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May 2018

Takeaways – from Fuse50

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Steve from the Farnsworth Fund attended Fuse50, a recent tech and innovation conference in Cincinnati produced by Powderkeg and Cintrifuse.  Here is a short read of four key takeaways.

Takeaway 1: “Mediocrity is chronic inconsistency.”

This one phrase by itself was worth the 3-hour drive to Cincy. Think about it in context of your purpose, Being chronically inconsistent with your purpose will lead to a lack of focus, will confuse people, and will generate inconsistent (if any) results.

Takeaway 2: “Frentors”.

We all need frentors in our lives, people who are both friends and mentors.

Takeaway 3: Do your mentor homework.

An experienced mentor described having a meeting with an entrepreneur who was totally unprepared and who just sat down and expected the mentor to drive the entire meeting. It was as if he came in, plopped down on a chair, and said, “Here I am – fix me.” Don’t expect the mentor to lead – come with an agenda, come with a goal to learn something that helps you with the work you have already done, be the leader in the meeting (since you are the leader in your company), and do your homework about the mentor so you know that your agenda is within the mentor’s domain to discuss. In other words, don’t walk in cold and expect the mentor to both discover and solve your problems for you without you doing any work.  Sorry for the long rant.  tl:dr – be respectful and do your own work first.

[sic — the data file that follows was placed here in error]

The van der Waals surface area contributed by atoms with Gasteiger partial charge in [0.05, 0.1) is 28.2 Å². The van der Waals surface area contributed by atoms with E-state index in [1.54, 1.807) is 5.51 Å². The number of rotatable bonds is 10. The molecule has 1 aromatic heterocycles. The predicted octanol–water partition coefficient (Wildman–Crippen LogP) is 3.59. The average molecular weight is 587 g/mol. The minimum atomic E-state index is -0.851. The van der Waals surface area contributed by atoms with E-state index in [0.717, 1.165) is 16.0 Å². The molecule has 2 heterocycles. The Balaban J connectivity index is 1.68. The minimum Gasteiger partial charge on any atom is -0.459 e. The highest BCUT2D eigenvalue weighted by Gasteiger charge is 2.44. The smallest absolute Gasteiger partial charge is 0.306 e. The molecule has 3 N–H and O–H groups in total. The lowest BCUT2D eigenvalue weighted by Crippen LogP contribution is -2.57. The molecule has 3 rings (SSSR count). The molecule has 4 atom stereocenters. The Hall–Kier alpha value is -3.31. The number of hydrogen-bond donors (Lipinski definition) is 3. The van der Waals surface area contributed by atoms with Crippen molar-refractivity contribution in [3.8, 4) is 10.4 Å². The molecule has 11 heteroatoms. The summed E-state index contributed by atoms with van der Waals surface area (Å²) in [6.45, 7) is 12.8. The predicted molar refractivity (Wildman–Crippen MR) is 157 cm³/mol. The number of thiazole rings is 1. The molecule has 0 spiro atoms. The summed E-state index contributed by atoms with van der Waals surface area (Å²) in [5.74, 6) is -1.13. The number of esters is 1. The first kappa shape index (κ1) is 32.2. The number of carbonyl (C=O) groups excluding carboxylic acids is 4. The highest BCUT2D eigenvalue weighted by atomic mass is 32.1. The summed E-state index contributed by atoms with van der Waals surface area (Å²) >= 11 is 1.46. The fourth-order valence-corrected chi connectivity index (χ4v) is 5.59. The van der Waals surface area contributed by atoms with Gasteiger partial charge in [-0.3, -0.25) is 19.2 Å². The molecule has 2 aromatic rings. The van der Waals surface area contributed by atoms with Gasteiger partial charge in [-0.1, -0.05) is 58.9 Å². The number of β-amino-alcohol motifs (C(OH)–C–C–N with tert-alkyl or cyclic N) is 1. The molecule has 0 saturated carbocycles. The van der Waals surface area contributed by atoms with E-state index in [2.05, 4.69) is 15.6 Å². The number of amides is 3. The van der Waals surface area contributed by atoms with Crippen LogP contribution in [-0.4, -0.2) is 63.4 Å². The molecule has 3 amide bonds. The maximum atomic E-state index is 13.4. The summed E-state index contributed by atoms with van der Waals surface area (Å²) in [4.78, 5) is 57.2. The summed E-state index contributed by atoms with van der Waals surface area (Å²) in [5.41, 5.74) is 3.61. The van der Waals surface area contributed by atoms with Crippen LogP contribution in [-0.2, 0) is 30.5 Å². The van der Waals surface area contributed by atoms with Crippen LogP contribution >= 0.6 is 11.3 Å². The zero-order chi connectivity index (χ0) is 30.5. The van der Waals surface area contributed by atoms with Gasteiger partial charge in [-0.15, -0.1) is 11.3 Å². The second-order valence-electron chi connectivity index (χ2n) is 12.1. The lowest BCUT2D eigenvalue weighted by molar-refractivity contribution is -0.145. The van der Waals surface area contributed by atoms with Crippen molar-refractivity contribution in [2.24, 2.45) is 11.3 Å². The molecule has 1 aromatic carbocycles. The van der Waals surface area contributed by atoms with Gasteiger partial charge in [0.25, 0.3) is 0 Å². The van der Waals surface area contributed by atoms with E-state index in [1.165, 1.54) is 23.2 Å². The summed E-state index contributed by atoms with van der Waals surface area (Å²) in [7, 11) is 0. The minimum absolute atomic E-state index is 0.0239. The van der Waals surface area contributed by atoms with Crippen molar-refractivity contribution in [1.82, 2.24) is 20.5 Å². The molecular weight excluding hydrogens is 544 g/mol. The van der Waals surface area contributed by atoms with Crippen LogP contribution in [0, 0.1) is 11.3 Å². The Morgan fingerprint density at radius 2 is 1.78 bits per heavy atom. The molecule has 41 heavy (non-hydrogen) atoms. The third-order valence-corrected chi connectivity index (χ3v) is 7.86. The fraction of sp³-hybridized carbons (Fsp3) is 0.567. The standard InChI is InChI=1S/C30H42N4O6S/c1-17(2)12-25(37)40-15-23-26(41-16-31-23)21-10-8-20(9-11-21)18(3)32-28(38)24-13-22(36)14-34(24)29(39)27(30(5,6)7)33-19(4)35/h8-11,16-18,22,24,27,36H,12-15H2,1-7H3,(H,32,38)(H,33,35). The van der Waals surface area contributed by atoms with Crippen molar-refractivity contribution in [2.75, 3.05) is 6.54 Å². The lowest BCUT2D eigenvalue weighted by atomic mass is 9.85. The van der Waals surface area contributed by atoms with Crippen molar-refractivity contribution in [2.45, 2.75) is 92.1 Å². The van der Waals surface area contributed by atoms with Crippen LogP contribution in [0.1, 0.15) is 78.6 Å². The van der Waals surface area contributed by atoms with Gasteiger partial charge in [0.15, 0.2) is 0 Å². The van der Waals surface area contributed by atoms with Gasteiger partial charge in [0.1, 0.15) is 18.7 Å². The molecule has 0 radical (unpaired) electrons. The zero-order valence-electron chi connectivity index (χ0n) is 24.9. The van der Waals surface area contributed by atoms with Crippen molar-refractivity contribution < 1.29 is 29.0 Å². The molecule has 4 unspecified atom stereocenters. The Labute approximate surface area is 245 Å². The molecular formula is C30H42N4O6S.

Takeaway 4: What do you REALLY have, beyond an idea?

For those entrepreneurs who think that an idea by itself, or an idea bolstered by a few pages of written business model text, is enough to approach investors – think again. Build something. Always build something. First and foremost, build something. Did I mention that it is important to build something?  Execution is what is important to moving your venture forward. Anyone can say, “We see a need to ______ and are creating a disruptive technology that will do _______.” But, for goodness sake, don’t say that unless you have already built it.  Because the next thing you hear will be, “Show me.” And if your answer to that is, “Well, we really haven’t made anything – but we will some day if you give us money”, then the conversation is over.